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Transcript: Grade Four Science Integrated ELD

Grade Four Science Integrated English Language Development (ELD) Video Transcript.

Grade Four Science Integrated English Language Development: How Solar Panels Work

Introductory Slides (0:00–2:35)

Narrator: Welcome to the California Department of Education Integrated and Designated English Language Development Transitional Kindergarten through Grade Twelve Video Series—Science with Integrated English Language Development in Grade Four. In this two-part lesson, the students are in the middle of a science unit on solar energy as a resource. At the end of the unit, each student will read an informational report discussing the positive and negative effects of energy resources for a green future.

Narrator: The California Next Generation Science Standards Driving the Lesson. The Science Performance Expectation is Grade 4, Earth and Space Science 3, Sub-item 1, Earth and Human Activity; where students who demonstrate understanding can obtain and combine information to describe that energy and fuels are derived from natural resources and their uses affect the environment. Watch for how this California Science Standard is addressed throughout the lesson.

Narrator: The Supporting California English Language Development Standards Used in Tandem with the Science Standards. The English Language Development Standards at the Bridging Level are: Grade 4, Part 1, Standard 1: Exchanging Information and Ideas, where students contribute to class, group, and partner discussions, including sustained dialogue, by following turn-taking rules, asking relevant questions, affirming others, adding relevant information, building on responses, and providing useful feedback. And Grade 4, Part 2, Standard 2B: Understanding Cohesion, where students apply increasing understanding of how ideas, events, or reasons are linked throughout a text using an increasing variety of academic connecting and transitional words or phrases to comprehending text and writing cohesive texts. Watch how students move from early levels of proficiency toward the Bridging Levels of these English language development standards throughout the lesson.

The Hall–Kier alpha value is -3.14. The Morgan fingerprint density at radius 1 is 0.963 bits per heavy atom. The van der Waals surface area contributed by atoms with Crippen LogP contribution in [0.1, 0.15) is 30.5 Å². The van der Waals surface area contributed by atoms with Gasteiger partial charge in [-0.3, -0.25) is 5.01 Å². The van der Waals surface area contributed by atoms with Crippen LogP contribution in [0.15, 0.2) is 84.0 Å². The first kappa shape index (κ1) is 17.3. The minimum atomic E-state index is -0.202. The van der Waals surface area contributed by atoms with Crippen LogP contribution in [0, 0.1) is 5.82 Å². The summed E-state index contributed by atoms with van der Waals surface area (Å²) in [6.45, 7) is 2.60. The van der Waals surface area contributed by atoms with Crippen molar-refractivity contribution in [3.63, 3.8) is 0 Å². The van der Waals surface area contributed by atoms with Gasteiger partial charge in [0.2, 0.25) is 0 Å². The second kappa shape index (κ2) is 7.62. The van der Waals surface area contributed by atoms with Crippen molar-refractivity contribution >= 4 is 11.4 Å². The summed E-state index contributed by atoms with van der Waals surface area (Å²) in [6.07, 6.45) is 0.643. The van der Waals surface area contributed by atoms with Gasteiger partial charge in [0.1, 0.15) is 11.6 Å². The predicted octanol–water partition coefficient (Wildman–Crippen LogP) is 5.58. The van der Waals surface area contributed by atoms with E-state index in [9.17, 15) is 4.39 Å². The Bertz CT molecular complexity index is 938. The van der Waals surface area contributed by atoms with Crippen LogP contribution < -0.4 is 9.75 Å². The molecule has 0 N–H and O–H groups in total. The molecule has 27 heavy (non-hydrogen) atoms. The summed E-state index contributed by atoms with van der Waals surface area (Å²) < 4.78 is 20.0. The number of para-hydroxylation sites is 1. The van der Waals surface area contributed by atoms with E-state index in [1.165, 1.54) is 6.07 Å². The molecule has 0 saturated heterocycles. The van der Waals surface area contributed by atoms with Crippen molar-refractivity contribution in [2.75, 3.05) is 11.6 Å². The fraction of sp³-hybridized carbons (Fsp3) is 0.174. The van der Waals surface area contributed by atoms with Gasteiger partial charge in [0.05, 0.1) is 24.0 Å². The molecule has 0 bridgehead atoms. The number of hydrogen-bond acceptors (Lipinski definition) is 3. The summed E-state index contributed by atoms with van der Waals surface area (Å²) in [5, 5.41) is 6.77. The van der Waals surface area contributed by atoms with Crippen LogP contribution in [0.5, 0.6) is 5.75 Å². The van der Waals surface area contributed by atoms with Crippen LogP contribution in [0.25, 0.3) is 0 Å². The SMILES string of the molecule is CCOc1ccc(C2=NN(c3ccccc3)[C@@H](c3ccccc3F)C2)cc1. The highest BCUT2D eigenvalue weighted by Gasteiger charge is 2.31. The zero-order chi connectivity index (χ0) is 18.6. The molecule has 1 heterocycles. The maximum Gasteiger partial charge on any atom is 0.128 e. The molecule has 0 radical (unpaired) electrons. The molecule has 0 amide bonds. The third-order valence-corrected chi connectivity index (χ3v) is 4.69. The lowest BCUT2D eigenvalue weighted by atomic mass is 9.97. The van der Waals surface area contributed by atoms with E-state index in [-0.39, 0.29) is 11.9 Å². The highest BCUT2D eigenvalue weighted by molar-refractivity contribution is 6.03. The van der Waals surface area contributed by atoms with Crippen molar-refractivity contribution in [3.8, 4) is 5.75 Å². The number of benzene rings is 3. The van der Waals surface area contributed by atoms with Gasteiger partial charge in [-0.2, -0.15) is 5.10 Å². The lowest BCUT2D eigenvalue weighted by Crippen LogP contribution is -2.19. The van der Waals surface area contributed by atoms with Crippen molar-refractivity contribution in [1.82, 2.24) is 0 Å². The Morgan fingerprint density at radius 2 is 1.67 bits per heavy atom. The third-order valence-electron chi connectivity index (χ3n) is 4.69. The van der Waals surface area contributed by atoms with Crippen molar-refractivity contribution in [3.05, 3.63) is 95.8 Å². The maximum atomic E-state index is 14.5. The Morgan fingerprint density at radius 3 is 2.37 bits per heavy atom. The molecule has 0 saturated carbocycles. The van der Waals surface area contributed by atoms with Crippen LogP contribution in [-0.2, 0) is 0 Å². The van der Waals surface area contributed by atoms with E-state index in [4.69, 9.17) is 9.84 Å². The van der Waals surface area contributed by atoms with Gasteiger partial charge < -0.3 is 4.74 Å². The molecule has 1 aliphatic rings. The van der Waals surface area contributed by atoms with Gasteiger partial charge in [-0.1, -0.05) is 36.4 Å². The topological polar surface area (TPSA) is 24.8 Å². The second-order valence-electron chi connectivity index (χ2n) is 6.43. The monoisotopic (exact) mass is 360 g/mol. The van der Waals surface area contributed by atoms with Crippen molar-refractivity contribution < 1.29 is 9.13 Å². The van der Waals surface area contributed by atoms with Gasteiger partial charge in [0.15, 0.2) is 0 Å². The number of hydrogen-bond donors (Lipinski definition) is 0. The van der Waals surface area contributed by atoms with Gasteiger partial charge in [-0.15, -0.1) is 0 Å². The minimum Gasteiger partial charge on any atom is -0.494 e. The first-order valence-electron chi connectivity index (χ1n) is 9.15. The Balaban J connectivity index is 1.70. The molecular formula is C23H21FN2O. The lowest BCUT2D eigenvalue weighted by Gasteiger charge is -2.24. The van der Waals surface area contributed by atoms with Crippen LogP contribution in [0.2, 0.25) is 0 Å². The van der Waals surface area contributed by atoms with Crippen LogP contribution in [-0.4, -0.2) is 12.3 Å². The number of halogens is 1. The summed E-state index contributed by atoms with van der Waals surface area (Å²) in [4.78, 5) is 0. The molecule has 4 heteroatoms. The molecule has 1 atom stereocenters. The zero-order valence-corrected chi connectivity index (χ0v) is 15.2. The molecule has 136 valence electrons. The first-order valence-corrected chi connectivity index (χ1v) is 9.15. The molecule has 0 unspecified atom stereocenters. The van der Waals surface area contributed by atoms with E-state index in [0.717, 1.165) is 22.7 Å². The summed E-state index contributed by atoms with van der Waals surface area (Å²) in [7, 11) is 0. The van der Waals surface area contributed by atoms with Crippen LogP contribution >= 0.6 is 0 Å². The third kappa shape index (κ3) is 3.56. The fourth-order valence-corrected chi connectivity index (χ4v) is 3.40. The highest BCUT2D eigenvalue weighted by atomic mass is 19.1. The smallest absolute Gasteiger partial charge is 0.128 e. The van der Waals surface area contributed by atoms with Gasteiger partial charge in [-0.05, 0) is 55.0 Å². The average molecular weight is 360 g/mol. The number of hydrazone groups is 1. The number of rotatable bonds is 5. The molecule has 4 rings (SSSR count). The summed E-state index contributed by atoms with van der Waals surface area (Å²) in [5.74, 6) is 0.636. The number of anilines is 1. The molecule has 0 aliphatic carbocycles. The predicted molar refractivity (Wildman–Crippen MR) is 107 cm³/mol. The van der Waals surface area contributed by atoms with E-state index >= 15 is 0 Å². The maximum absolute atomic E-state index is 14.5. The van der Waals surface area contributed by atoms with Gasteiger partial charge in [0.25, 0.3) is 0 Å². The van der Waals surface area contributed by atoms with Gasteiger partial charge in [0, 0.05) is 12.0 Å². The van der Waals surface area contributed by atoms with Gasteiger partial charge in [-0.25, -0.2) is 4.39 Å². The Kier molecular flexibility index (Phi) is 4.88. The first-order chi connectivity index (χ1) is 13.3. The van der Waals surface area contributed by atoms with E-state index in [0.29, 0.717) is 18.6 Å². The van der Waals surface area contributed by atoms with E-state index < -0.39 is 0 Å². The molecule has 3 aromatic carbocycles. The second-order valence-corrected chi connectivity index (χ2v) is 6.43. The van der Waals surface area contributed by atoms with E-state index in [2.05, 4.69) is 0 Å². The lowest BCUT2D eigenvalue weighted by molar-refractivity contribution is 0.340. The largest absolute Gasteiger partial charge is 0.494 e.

Narrator: In the first part of the lesson, watch how the teacher leads the students toward accurate expression of their science content knowledge by engaging them in a hands-on inquiry task. The students listen to and produce the language necessary to explain scientific phenomena, and then apply learned language structures and vocabulary to the task.

Teacher Introduces the Lesson (2:35–4:02)

Teacher: Today we're gonna look really closely at solar energy, so I want you to read the objective with me. Ready? Begin.

Whole Group: “We will write the process of how solar energy works.”

Teacher: Pretty simple objective there, but we're gonna take a lot of steps to get this process down, okay? Or a lot of steps to learn what this process really is. We've learned about solar energy. We've learned about positives and negatives of using solar energy, but now I really want to know, how does solar energy work? Okay? If I'm going to explain it to somebody can I describe the process of how solar energy works? That's our whole objective here. Okay? I want you to make a hypothesis, an educated guess here, about what the answer to that question is. How do solar panels produce energy? So, actually think right now. And in your partnerships with somebody at your table I want you to talk really quick and answer this question the best you can. Maybe add on to each other's ideas if you want to extend those thoughts.

Student 1: Sometimes solar panels absorb it and then it goes inside the solar panel through some watering and then it goes to like through the lights and then you can connect it to the phone so you can charge it. That's how I think solar panels work.

Students Discuss in Small Groups (4:02–10:23)

Teacher: Our experiment, you're gonna have two supplies: a bobble toy, a bobblehead toy, or solar panel toy of some sort, some look different, but it has solar panels on it. And you're gonna have a flashlight. Okay? Now what you're going to do is, this is going to serve as your sun, okay, and this is going to have your solar panel. And I want you to make a prediction here, what do you think is gonna happen if I take my sun and put it towards my solar panels? Make a hypothesis. What do you believe will happen here? And I want you to talk with a partner. Now go!